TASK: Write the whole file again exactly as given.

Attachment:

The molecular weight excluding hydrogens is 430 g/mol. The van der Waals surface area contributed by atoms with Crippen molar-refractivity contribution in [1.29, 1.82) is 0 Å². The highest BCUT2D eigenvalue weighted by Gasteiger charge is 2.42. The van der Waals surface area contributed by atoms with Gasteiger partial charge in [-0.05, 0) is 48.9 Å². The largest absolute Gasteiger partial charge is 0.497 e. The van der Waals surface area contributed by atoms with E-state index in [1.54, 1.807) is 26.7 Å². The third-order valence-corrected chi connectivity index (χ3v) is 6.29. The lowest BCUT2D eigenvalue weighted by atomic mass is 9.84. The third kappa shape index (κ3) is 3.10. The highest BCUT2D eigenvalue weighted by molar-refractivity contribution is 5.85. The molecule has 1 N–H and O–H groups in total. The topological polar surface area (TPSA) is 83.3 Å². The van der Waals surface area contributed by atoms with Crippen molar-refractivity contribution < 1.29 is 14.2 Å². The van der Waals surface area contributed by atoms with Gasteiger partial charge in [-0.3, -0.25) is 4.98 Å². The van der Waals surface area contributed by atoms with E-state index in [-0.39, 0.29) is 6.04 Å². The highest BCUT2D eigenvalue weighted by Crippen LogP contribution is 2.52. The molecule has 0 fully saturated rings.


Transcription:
The molecular weight excluding hydrogens is 430 g/mol. The van der Waals surface area contributed by atoms with Crippen molar-refractivity contribution in [1.29, 1.82) is 0 Å². The highest BCUT2D eigenvalue weighted by Gasteiger charge is 2.42. The van der Waals surface area contributed by atoms with Gasteiger partial charge in [-0.05, 0) is 48.9 Å². The largest absolute Gasteiger partial charge is 0.497 e. The van der Waals surface area contributed by atoms with E-state index in [1.54, 1.807) is 26.7 Å². The third-order valence-corrected chi connectivity index (χ3v) is 6.29. The lowest BCUT2D eigenvalue weighted by atomic mass is 9.84. The third kappa shape index (κ3) is 3.10. The highest BCUT2D eigenvalue weighted by molar-refractivity contribution is 5.85. The molecule has 1 N–H and O–H groups in total. The topological polar surface area (TPSA) is 83.3 Å². The van der Waals surface area contributed by atoms with Crippen molar-refractivity contribution < 1.29 is 14.2 Å². The van der Waals surface area contributed by atoms with Gasteiger partial charge in [-0.3, -0.25) is 4.98 Å². The van der Waals surface area contributed by atoms with E-state index in [-0.39, 0.29) is 6.04 Å². The highest BCUT2D eigenvalue weighted by Crippen LogP contribution is 2.52. The molecule has 0 fully saturated rings.